A Canadian bioethicist says a recent study that restored activity to the brains of dead pigs creates a kind of “grey zone” between life and death.

They can’t proclaim “It’s alive!” just yet -- no consciousness was restored -- but the Yale University scientists observed neural activity in individual brain cells of pigs several hours after death.

“There’s a growing amount of evidence that this line between life and death is not a sharp line at all,” said University of Toronto bioethicist Kerry Bowman on CTV’s Your Morning. “It could have implications for humans.”

With a “cocktail of cell-rejuvenating compounds,” Yale scientists Stefano Daniele and Zvonimir Vrselja fashioned a makeshift circulatory system in attempts to stimulate brain activity. “A lot of these components are readily available and no one really thought to put them together in a particular manner that could result in this type of study,” said Daniele in a Yale Daily News article.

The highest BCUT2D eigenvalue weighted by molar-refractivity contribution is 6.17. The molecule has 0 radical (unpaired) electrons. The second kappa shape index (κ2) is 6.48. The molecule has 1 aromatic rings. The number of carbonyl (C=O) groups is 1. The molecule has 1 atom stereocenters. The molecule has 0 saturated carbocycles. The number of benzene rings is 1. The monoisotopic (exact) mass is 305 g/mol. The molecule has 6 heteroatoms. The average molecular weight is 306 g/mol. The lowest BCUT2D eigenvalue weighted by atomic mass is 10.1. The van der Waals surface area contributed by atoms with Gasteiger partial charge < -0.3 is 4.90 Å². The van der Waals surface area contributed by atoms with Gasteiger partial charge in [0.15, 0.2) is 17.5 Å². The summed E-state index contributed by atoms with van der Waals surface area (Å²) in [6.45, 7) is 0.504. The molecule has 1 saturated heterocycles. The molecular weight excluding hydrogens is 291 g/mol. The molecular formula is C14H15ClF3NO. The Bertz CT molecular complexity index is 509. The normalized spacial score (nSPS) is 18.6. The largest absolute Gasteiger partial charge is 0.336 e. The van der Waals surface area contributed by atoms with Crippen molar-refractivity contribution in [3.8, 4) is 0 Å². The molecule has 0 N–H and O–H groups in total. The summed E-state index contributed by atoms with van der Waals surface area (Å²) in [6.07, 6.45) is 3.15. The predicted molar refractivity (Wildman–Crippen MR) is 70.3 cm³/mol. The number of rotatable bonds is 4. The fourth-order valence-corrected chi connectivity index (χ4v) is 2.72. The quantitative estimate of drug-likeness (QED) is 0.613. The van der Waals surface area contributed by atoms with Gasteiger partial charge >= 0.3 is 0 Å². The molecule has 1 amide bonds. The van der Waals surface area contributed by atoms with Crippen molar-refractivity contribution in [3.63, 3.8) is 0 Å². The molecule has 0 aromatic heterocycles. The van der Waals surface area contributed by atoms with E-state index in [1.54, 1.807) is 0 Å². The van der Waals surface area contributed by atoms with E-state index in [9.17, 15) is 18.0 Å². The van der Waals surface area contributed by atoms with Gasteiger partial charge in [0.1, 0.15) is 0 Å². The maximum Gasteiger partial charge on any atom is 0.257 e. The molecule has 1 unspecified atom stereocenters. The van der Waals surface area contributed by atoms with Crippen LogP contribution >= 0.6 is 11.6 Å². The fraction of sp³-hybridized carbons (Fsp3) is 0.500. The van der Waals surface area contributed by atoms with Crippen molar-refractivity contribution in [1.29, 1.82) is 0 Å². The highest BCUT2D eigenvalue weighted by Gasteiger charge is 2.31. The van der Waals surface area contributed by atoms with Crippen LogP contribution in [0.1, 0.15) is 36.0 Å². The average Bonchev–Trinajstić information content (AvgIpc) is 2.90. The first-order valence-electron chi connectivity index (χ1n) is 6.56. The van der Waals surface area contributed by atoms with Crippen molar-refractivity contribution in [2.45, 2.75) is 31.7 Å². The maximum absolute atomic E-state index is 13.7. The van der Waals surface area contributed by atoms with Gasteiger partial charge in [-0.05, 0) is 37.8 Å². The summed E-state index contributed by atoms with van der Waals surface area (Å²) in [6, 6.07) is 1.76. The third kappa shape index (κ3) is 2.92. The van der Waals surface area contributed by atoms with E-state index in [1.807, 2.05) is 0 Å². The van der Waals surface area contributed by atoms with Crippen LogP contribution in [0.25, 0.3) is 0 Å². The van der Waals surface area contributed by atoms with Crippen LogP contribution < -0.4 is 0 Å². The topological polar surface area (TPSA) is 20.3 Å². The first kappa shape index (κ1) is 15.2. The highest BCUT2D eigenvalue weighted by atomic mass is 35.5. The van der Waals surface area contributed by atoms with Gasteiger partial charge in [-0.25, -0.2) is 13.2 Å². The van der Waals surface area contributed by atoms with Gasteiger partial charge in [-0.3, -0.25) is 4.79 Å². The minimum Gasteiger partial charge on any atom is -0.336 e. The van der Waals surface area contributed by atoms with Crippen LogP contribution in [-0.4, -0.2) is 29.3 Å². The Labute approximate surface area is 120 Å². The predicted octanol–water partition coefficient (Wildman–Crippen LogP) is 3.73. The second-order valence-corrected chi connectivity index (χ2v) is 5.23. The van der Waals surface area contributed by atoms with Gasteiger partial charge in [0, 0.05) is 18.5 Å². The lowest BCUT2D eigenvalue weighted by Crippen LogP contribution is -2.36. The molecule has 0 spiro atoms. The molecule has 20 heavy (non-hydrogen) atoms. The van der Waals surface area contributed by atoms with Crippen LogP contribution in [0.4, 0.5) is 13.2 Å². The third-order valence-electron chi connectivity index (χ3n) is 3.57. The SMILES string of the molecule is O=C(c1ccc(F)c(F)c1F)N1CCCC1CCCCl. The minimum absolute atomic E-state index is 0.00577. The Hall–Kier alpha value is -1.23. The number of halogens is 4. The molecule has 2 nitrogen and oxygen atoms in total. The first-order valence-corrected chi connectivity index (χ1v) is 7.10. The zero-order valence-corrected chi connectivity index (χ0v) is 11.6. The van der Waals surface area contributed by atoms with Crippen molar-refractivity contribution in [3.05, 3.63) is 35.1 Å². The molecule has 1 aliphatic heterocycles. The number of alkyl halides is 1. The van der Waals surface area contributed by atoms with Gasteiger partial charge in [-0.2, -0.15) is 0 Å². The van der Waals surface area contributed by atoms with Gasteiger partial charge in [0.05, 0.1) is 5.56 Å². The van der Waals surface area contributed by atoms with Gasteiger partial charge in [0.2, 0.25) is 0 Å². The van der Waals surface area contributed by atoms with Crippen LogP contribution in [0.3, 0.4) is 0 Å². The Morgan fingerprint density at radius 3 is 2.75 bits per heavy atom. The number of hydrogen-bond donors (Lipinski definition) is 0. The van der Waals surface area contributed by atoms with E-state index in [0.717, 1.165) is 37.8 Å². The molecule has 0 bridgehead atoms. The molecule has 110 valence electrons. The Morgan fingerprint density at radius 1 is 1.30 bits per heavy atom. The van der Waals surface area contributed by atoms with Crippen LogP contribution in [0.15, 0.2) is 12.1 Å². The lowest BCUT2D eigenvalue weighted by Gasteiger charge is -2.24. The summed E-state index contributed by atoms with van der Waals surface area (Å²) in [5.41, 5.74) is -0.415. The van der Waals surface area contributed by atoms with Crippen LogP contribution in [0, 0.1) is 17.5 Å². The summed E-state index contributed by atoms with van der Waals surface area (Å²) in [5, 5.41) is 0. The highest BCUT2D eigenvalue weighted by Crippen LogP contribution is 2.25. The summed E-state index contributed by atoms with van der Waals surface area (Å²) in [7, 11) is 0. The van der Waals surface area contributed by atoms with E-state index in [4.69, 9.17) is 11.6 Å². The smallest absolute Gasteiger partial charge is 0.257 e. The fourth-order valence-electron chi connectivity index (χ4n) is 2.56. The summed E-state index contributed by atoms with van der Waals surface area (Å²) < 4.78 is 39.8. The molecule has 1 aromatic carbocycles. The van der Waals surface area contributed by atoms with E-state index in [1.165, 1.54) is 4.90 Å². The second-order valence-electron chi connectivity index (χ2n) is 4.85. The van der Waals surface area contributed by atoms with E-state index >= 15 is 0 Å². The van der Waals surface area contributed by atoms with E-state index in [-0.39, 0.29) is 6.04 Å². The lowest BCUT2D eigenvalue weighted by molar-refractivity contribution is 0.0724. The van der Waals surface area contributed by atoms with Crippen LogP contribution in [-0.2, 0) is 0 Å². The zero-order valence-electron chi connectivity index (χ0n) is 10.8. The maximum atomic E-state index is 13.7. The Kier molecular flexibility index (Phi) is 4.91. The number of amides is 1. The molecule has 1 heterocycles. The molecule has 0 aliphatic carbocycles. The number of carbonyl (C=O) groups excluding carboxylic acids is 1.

No animals were harmed for the research, which was published in the journal Nature in April. Instead, the scientists waited for discarded specimens to become available at a local food processing plant. They would rush back to the Yale School of Medicine and remove the pig’s brain and inject the stimuli.

It took years of trial-and-error to refine the research, they added, but they eventually observed electrical activity from individual neurons. The research shows that brain cells may survive longer than thought.

“There really should have been almost no activity at all,” said Bowman on Your Morning, adding that the research does not mean that the definition of brain death is invalid. It is still early days for this type of research, which has not been tested on humans.

“For now, it raises more questions related to, potentially, the validity of brain death,” he said. “It may give energy to the movement of cryopreservation and more people freezing their brains in hopes they could restore function at some point.”